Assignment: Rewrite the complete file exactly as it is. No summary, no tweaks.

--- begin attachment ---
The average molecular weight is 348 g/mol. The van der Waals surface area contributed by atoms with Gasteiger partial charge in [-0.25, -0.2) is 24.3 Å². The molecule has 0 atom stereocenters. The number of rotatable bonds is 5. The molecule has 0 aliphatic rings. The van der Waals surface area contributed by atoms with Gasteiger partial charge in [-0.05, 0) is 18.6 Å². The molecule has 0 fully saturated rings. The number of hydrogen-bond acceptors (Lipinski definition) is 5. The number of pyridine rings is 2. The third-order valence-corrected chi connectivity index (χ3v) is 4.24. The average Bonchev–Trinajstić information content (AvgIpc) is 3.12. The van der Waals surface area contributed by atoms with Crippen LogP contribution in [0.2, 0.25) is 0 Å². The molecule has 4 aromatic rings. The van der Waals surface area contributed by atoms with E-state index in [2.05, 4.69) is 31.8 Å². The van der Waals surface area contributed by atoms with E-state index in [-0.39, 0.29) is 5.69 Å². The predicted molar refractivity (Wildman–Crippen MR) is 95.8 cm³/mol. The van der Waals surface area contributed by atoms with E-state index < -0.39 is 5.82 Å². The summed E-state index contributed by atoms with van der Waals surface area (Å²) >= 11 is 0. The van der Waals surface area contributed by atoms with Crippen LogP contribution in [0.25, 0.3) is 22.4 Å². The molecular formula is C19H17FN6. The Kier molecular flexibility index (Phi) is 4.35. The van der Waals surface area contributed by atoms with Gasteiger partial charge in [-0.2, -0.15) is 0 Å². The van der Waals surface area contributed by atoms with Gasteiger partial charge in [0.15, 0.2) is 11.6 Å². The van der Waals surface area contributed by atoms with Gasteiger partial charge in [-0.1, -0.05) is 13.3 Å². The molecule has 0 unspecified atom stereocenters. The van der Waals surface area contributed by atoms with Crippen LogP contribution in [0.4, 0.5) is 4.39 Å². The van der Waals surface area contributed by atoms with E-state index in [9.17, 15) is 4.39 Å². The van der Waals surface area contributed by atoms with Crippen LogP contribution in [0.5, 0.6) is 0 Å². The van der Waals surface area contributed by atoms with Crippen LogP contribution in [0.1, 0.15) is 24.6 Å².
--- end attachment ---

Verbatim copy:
The average molecular weight is 348 g/mol. The van der Waals surface area contributed by atoms with Gasteiger partial charge in [-0.25, -0.2) is 24.3 Å². The molecule has 0 atom stereocenters. The number of rotatable bonds is 5. The molecule has 0 aliphatic rings. The van der Waals surface area contributed by atoms with Gasteiger partial charge in [-0.05, 0) is 18.6 Å². The molecule has 0 fully saturated rings. The number of hydrogen-bond acceptors (Lipinski definition) is 5. The number of pyridine rings is 2. The third-order valence-corrected chi connectivity index (χ3v) is 4.24. The average Bonchev–Trinajstić information content (AvgIpc) is 3.12. The van der Waals surface area contributed by atoms with Crippen LogP contribution in [0.2, 0.25) is 0 Å². The molecule has 4 aromatic rings. The van der Waals surface area contributed by atoms with E-state index in [2.05, 4.69) is 31.8 Å². The van der Waals surface area contributed by atoms with E-state index in [-0.39, 0.29) is 5.69 Å². The predicted molar refractivity (Wildman–Crippen MR) is 95.8 cm³/mol. The van der Waals surface area contributed by atoms with E-state index < -0.39 is 5.82 Å². The summed E-state index contributed by atoms with van der Waals surface area (Å²) >= 11 is 0. The van der Waals surface area contributed by atoms with Crippen LogP contribution in [0.25, 0.3) is 22.4 Å². The molecular formula is C19H17FN6. The Kier molecular flexibility index (Phi) is 4.35. The van der Waals surface area contributed by atoms with Gasteiger partial charge in [-0.2, -0.15) is 0 Å². The van der Waals surface area contributed by atoms with Gasteiger partial charge in [0.15, 0.2) is 11.6 Å². The van der Waals surface area contributed by atoms with Gasteiger partial charge in [-0.1, -0.05) is 13.3 Å². The molecule has 0 unspecified atom stereocenters. The van der Waals surface area contributed by atoms with Crippen LogP contribution in [0.4, 0.5) is 4.39 Å². The van der Waals surface area contributed by atoms with E-state index in [9.17, 15) is 4.39 Å². The van der Waals surface area contributed by atoms with Crippen LogP contribution in [0.5, 0.6) is 0 Å². The van der Waals surface area contributed by atoms with Crippen LogP contribution in [0.1, 0.15) is 24.6 Å².